In the early centuries of monasticism in this region, monks would live separately in caves and mountain crevasse, isolated from each other. However, with the onslaught of the nomads, the monks were compelled to live in tighter communities.

Between the 5th – 6th centuries, for reasons of security, the monasteries of Egypt were gradually fortified by high walls.

This movement from living in isolation to living a communal monastic life usually had two stages: (1) a fortress of refuge was built to which the monks could flee from attackers. These fortresses were built as early as the 5th century; (2) by the 9th century the central Monastery core was fortified with a surrounding high wall. It is assumed that the high walls surrounding the central Monastery core at St Antony’s was constructed as early as the 6th century because of its remoteness and susceptibility to raiders.

The high walls surrounding the Monastery reach a height of about 20 metres and are constructed of local sandstone. Parts of the original wall dating back sometime between the 6th – 9th century, are still visible. Over time, due to the many devastations and sackings which befell it by nomads, the walls have been repaired, rebuilt, enlarged and fortified.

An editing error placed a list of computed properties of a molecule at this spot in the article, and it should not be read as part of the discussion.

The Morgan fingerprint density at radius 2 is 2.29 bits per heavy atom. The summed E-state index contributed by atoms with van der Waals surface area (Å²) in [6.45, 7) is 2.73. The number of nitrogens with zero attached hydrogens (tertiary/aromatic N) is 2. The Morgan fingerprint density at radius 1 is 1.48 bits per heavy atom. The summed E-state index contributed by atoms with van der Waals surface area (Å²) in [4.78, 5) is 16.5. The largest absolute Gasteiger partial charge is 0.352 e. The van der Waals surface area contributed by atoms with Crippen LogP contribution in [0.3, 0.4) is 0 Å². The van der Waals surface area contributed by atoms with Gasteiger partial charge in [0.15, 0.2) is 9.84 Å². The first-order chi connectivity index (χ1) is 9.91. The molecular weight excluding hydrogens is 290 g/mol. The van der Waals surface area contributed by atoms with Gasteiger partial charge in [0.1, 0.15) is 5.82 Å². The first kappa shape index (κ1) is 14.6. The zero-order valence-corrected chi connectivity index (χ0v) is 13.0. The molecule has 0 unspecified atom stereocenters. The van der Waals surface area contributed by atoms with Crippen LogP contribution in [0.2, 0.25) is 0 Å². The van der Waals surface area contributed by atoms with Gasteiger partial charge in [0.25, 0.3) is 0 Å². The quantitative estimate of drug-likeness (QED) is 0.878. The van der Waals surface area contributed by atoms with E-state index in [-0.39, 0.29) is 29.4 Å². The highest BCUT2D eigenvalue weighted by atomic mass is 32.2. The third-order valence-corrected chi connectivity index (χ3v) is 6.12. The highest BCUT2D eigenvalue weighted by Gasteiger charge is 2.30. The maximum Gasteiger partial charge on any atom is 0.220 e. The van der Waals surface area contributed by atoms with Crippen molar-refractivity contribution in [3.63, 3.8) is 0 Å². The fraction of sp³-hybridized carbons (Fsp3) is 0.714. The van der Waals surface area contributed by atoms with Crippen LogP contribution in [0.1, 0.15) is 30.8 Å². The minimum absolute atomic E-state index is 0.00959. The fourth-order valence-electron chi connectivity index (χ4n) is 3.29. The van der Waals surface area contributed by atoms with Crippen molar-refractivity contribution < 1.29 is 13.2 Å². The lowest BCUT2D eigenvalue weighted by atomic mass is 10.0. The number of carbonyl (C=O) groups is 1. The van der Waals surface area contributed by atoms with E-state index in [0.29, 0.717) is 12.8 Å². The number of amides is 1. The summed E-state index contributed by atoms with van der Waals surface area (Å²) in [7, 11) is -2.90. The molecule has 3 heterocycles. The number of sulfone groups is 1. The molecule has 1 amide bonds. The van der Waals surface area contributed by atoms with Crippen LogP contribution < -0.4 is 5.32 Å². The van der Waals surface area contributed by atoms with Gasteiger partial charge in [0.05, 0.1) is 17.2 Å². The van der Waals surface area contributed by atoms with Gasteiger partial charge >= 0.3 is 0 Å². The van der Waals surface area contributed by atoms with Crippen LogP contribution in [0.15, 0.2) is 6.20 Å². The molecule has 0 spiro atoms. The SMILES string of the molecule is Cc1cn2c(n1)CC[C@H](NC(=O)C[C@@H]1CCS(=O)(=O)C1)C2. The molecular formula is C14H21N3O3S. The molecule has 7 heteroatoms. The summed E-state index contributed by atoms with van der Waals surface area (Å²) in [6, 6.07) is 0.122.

The Monastery of St Antony is one of the largest monasteries in Egypt. The walls surrounding the Monastery’s core were expanded in the 18th, 19th and 20th centuries.

The walls surrounding the monastic core are about 2 km in length. From the walls one looks down into the Monastery, which resembles a typical Egyptian village consisting of mud brick houses, narrow streets, numerous churches, gardens, palm trees and water channels.

Today a new wall encompasses the entire monastic complex; old and new.